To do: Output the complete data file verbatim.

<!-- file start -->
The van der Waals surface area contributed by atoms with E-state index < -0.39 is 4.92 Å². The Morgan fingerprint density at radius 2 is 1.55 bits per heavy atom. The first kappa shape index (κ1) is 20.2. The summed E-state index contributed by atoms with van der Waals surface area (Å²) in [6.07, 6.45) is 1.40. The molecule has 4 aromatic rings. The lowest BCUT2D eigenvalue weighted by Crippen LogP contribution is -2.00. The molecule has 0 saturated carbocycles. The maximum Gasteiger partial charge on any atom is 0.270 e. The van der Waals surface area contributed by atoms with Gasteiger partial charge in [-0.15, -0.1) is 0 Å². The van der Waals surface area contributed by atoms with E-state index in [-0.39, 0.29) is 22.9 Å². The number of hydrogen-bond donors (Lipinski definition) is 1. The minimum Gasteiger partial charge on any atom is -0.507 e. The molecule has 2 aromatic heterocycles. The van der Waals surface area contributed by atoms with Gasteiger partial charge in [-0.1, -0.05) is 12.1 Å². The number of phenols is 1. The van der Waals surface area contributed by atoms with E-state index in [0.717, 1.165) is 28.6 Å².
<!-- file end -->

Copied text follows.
The van der Waals surface area contributed by atoms with E-state index < -0.39 is 4.92 Å². The Morgan fingerprint density at radius 2 is 1.55 bits per heavy atom. The first kappa shape index (κ1) is 20.2. The summed E-state index contributed by atoms with van der Waals surface area (Å²) in [6.07, 6.45) is 1.40. The molecule has 4 aromatic rings. The lowest BCUT2D eigenvalue weighted by Crippen LogP contribution is -2.00. The molecule has 0 saturated carbocycles. The maximum Gasteiger partial charge on any atom is 0.270 e. The van der Waals surface area contributed by atoms with Gasteiger partial charge in [-0.15, -0.1) is 0 Å². The van der Waals surface area contributed by atoms with E-state index in [-0.39, 0.29) is 22.9 Å². The number of hydrogen-bond donors (Lipinski definition) is 1. The minimum Gasteiger partial charge on any atom is -0.507 e. The molecule has 2 aromatic heterocycles. The van der Waals surface area contributed by atoms with Gasteiger partial charge in [-0.1, -0.05) is 12.1 Å². The number of phenols is 1. The van der Waals surface area contributed by atoms with E-state index in [0.717, 1.165) is 28.6 Å².